Who would have thought that alienating over 60 percent of the country would backfire?
Last week, we learned that 2017 NFL viewership had fallen by 10 percent over the previous year. Nor did things show any sign of improvement during the first weekend of the NFL’s postseason, when ratings fell by 13 percent from 2016.
However, thanks to Nielsen Data Media Research over the last two years, we can now see exactly where the NFL has lost the most support, and which groups have led the way in the NFL’s ratings demise.
From that chart, one can see that while the NFL has had huge losses across all age groups over the last two years, the league has been hit particularly hard by losses among young people in the 18-49, and 18-34 year old demos.
The numbers don’t get a whole lot better for the NFL when accounting for race. While losses in viewership among Asian and Latino viewers-for the most part-remained steady with their 2016 numbers, losses among blacks and whites revealed a much larger problem.
As Awful Announcing explains, “Black viewers in the demo – people who were going to pose the biggest challenge to the #NFLBlackout push that began over last summer – made up ground as the season progressed, but still posted slight declines. Latinx 55+ viewership was the lone area of stability for the ethnic group as it was totally unchanged from 2016. (Spanish-language network broadcasts, however, were not measured for this article.)
“The low point, as was the case in 2016, resides among older white fans. The percentages are smaller than their younger counterparts, but that loss of over 450,000 still stings. Those missing fans make up 95% of the ratings decline of all viewers above 55 years old.”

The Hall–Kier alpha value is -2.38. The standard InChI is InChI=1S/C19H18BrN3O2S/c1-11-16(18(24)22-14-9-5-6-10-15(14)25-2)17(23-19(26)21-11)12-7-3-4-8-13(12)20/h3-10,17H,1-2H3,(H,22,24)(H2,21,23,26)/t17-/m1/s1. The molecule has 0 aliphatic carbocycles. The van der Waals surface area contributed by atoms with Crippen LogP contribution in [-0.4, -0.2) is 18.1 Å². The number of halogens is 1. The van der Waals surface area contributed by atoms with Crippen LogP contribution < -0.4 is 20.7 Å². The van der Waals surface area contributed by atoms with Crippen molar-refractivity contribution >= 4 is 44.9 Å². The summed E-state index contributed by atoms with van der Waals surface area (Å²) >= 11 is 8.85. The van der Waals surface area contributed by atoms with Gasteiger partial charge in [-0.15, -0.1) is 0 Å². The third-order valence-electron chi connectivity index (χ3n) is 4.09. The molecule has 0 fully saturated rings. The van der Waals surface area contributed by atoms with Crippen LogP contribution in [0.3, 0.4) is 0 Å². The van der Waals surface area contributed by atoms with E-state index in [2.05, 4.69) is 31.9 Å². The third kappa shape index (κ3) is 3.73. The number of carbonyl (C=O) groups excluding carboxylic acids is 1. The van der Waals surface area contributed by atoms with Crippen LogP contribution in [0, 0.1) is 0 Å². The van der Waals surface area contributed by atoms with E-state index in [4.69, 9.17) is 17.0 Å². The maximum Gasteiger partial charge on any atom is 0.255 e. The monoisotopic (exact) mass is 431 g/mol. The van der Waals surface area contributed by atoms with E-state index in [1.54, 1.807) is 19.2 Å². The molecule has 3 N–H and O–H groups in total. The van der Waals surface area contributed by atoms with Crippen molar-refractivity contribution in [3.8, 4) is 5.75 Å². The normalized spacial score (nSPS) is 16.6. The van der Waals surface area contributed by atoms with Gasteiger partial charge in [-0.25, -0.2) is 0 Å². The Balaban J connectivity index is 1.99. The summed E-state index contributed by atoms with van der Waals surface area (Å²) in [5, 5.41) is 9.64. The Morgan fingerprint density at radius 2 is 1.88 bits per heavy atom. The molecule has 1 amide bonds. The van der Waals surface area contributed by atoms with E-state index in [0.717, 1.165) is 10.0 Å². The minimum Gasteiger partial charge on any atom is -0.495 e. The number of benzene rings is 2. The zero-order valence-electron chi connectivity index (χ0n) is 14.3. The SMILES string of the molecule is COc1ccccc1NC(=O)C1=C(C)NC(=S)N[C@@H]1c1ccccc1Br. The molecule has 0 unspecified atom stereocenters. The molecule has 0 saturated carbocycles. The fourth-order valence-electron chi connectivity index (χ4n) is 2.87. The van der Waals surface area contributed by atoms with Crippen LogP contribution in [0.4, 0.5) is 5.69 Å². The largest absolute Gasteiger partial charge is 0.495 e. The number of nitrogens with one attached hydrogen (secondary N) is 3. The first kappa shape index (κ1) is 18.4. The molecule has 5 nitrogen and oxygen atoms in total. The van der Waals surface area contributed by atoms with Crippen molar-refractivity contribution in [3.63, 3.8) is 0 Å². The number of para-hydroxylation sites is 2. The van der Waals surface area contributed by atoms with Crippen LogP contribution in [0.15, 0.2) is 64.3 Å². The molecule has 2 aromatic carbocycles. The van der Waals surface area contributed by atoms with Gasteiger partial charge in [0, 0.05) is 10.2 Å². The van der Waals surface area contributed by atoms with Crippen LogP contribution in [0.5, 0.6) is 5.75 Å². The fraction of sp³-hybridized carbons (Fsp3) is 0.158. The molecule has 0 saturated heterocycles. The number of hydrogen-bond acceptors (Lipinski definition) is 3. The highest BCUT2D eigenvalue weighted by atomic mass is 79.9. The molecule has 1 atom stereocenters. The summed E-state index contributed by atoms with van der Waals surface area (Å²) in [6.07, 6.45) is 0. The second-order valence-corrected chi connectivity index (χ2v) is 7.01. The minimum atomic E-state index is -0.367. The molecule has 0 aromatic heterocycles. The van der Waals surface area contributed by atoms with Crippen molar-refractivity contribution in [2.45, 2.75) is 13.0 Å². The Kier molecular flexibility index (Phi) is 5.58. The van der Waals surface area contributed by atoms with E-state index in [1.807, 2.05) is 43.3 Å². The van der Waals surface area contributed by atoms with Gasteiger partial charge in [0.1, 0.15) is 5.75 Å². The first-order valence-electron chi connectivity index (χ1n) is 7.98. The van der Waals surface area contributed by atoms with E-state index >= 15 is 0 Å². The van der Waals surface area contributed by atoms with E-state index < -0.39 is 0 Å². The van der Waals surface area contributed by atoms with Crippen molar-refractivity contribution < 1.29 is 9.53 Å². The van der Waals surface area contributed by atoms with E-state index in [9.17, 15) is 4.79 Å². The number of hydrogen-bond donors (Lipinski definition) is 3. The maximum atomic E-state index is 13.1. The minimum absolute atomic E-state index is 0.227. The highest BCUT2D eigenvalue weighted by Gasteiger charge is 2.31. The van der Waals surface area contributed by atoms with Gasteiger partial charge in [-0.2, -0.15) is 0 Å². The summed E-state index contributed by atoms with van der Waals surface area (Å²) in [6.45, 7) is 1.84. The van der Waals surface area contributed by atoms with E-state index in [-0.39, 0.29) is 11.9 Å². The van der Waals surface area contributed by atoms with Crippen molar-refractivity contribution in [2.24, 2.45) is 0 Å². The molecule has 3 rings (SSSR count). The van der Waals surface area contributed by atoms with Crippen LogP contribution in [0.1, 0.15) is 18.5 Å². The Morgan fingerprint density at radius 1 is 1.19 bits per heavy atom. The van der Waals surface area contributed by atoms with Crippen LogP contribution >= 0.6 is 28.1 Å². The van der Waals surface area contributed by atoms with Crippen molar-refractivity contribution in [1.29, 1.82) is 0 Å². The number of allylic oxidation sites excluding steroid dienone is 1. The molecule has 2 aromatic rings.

What does that all mean?
To put this all in greater perspective, 85% of the lost total viewership (1.5 million fans, including kids and teenagers) for 2017 comes from white NFL fans. In one way, it’s better than in 2016 where white fans made up 95% of that loss. In another, it’s proof that the minority fan base is completely overlooked as they tripled their share of the decline.
With an infusion of new blood in the playoffs thanks to Buffalo, Jacksonville and the Los Angeles Rams, the NFL and their broadcast partners are thirsting for new, far better ratings stories. It may be a challenge to shatter viewership records without Green Bay, Dallas, or a Manning brother. Heck, we may see America’s love for football tested with the mere possibility of a Jaguars/Falcons Super Bowl a month from now. Despite being the most popular entertainment company in America, with its playoffs set to capture national attention, the National Football League is still on the outs with plenty of sports fans from coast to coast.
Given these numbers, it’s impossible to overlook how disastrous the NFL anthem protest movement has been to the league’s popularity. These Nielsen numbers cover the 2016 and 2017 seasons. Which means, they cover the entire lifespan of the anthem protest movement. White viewers, particularly older white viewers, are the most likely fans to be turned off by the player-led protests.
The fact that this particular demographic-older white viewers-has led the way in abandoning the NFL over the exact timeline of the protests, is no accident. It’s a result, an obvious one, which should have been foreseen by those whose job it is to foresee it.